READING through the world’s pledges for the protection of our oceans during the first-ever Oceans Conference that Fiji and Sweden co-chaired at the United Nations headquarters in New York in June, one could easily be lulled into thinking that our oceans have been saved finally. Members of the UN by the end of the five-day meeting had made a total of 1372 commitments towards ocean protection and marine conservation, keeping in line with the UN Sustainable Development Goal 14, to conserve and sustainably use the oceans, seas and marine resources for sustainable development.
These commitments are purely voluntary and not legally binding. Even the Call to Action declaration released as the conference’s outcome document could only “call on stakeholders” to remember their voluntary pledges and see to their implementations “on an urgent basis.” The Dominican Republic has the largest number of voluntary pledges about the ocean at 43. Fiji as co-host submitted 16. Its bigger neighbours of Australia and New Zealand put up 20 and 22 commitments respectively on saving the ocean and its resources.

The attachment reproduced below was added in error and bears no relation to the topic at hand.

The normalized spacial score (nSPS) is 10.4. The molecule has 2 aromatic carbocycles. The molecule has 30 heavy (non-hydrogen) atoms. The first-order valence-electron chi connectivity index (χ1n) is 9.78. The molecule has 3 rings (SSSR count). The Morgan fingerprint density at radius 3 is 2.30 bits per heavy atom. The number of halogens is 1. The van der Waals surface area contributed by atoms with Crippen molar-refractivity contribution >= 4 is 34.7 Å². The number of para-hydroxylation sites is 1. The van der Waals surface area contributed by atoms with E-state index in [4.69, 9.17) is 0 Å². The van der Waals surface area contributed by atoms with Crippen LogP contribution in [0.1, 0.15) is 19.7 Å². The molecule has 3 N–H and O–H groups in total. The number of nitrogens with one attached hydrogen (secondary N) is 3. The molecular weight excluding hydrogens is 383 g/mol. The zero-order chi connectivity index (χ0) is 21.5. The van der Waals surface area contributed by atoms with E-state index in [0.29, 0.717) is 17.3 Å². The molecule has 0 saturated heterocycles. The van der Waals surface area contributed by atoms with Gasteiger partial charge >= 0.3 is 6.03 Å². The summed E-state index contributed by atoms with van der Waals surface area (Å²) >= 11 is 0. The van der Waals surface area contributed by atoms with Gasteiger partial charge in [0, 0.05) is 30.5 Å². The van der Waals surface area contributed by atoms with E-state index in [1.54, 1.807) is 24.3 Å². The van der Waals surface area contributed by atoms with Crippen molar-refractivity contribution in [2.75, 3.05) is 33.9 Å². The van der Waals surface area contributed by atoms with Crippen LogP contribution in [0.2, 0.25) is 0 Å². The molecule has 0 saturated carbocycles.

Conservation measures directed at the South Pacific Ocean totalled 313. The North Atlantic Ocean had the most, some 449 voluntary commitments. Protection of marine species such as sharks, sting rays, turtles, whales, dolphins and spawning groupers were among the voluntary pledges that Fiji submitted. It also announced nationwide plans to reduce the use of plastic bags, and put in place a strategy to protect its coastlines from storm surges and land loss.
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